“Sometimes, when we’re terrified of embracing our true calling, we’ll pursue a shadow calling instead. The shadow calling is a metaphor for our real career. Its shape is similar, its contours feel tantalizingly the same. But a shadow career entails no real risk. If we fail at a shadow career, the consequences are meaningless to us.” - Turning Pro, Steven Pressfield
I went looking for Steven Pressfield’s Turning Pro the other day. I didn’t have to go far to find it, since it and The War of Art are never far from my desk in case I need a little nudge to Get On With It Already.
Specifically I was remembering a day four+ years ago when my business was new, a day I’d actually combed my then-pink hair and put on actual clothes (matching pink sweater) to drive to a new client’s home office to fix her Quickbooks Desktop. [There is just so much to unpack in that sentence, all the things I don’t do anymore…] I was super-nervous, even more so when I looked through the windshield of my weak-ass Prius at the narrow super-steep & winding rutted dirt driveway of her house. As I white-knuckled my way up and up, I worried: what if I couldn’t actually fix her problem? Assuming I could keep the car out of the steep ditch lining the driveway, did I know enough to be here?
All of that fear – and believe me, that fear was REAL. I was drenched in sweat by the time I met that client for the first time outside her house – was actually masking the thing I was really afraid of. The thing that actually represented the biggest contribution my business had to make to my life as a whole, to my confidence, to my maturation as a person.
My hair didn’t matter. My sweater didn’t matter. What I knew didn’t matter (ok, maybe just a little bit).
The most valuable thing you sell is you.
When I started my business, I offered three services: bookkeeping, social media and writing, all things that I posited entrepreneurs would want help with, all things that I’m good at. All things, I found out very fast, I was actually hiding behind.
Those three things were a shadow calling. A useful shadow, but not the real thing.
That shadow calling? It worked. I was right: people wanted that. Problem was I was not loving it. It worked, like I said, but I still had the feeling it wasn’t quite right. I was missing the mark somehow, I knew. I’ve kept tinkering with it over the years -- no more housecalls, no more Quickbooks Desktop, for example. No more being on call to just fix problems. No more purely what I call Numbers Bitch. Way, way more Business Witch.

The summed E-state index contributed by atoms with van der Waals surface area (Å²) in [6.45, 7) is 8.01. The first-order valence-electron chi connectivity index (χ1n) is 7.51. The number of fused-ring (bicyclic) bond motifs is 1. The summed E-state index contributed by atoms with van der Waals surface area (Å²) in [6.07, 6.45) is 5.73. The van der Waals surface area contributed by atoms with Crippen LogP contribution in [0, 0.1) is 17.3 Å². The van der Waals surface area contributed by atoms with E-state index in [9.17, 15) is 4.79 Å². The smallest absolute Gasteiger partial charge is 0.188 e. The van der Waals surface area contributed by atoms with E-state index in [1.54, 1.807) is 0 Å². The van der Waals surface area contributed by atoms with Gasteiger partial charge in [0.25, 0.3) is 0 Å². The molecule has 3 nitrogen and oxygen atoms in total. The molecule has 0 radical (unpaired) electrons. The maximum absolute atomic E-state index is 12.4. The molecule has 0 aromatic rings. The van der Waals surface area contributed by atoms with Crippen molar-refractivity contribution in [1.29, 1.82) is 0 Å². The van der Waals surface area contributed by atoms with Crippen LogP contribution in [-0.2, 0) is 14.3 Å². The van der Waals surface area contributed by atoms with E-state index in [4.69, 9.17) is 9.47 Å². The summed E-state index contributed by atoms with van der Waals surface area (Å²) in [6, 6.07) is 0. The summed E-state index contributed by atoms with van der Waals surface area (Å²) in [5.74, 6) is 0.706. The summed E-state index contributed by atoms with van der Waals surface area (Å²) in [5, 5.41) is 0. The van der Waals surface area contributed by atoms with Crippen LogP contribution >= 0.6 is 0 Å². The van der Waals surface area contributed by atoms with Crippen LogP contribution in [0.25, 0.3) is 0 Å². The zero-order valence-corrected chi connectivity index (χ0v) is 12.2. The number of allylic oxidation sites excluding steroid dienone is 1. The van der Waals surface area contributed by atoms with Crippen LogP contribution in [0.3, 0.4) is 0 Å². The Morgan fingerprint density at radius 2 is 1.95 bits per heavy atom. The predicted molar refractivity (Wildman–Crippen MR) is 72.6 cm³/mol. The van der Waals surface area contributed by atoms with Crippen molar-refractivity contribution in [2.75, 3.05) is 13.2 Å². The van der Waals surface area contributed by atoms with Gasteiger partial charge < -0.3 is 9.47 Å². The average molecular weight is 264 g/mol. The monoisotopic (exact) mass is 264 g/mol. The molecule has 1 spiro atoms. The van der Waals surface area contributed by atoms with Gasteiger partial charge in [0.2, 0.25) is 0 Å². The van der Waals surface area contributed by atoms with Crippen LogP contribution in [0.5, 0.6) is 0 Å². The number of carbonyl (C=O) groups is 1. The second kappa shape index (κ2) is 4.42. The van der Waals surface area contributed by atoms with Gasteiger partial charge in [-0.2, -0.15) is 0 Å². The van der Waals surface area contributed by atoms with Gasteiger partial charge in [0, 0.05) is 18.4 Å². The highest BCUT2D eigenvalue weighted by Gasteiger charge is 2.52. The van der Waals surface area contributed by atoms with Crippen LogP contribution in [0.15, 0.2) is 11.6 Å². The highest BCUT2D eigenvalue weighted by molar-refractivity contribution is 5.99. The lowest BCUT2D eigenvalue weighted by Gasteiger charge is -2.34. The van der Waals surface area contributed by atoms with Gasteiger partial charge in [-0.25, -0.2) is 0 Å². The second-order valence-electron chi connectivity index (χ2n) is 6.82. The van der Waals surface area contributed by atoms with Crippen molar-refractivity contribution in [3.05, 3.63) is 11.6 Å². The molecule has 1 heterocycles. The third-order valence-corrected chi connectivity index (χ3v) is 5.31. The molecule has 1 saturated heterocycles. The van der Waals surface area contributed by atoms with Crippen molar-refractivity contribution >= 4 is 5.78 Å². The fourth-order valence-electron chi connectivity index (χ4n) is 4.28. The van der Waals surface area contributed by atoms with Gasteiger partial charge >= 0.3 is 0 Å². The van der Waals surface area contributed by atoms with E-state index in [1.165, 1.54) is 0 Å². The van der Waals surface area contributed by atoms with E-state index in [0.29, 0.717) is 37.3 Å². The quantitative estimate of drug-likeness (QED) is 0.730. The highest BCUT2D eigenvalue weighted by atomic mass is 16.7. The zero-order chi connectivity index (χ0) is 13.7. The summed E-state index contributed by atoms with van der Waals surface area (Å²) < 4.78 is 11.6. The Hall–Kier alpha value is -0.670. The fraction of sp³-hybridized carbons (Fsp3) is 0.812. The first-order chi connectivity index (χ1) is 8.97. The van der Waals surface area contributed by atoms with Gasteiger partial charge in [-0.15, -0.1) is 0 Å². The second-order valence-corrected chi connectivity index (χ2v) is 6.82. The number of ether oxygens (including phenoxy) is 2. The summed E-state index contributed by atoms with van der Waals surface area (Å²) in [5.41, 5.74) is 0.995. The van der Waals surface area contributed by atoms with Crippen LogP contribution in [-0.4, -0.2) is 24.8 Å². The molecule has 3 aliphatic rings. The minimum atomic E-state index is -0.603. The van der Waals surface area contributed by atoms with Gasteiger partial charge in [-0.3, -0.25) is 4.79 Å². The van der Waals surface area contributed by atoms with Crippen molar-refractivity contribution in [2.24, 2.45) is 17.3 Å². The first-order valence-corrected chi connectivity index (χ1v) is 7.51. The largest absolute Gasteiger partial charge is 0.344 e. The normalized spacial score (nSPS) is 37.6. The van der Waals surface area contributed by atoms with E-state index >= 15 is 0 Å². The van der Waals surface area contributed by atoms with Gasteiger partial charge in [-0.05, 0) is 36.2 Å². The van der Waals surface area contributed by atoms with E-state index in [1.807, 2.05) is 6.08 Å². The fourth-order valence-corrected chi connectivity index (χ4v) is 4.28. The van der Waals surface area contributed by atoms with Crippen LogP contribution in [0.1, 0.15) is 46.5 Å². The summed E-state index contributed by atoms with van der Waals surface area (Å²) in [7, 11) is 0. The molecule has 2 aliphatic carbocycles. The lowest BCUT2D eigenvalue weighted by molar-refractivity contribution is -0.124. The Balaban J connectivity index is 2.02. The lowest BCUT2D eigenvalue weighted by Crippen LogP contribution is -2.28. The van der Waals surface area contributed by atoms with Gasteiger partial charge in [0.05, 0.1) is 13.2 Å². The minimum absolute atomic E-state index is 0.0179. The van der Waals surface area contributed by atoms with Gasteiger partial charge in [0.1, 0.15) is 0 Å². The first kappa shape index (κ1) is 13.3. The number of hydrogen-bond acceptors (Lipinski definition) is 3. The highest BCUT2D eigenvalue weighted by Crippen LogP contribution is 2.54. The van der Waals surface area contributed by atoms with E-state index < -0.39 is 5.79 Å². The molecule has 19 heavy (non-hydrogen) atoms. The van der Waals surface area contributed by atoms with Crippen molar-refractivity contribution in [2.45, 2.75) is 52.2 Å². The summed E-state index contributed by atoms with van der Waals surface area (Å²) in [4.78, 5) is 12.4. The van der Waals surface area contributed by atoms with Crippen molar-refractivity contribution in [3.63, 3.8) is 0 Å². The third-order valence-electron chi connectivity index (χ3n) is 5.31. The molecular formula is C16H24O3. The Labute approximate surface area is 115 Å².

Flashback: way, way long time ago, I was 17 and ran into a friend panhandling outside of Marcello’s Pizza near my parents’ house. This was a tough and beautiful girl I totally admired, self-assured, smart as a whip, taking no shit from no one. There she stood with her hand stuck out for quarters, and said, when I asked her about it, that she didn’t work inside the pizza place, like others of our friends. She didn’t want to be paid for something she DID. She wanted to get by on who & what she already WAS.
Um, yeah. That darling tough little Rosetta, she had it right, with her sign and her swagger.
What I’ve come to realize in my business -- what dawned on me slowly, as I shed a lifetime of Hustle and feeling that I constantly had to prove myself -- is that while, yes, what I know matters, it matters far less than how I in particular am able to deliver. What I didn’t know yet, four years ago and sweating my way up that driveway, was that even when I don’t know, I’m still fine. I can still get by purely on who I am.
The most important thing you’re selling: you. Your combination of experience and smarts and humor and attitude and skill and insight.
I’m so grateful to be past that particular shadow calling that I started with. I might be in another now, and yet moving constantly toward the real thing, toward what I really want, slowly and inexorably, growing in confidence, knowing enough, not having to prove anything.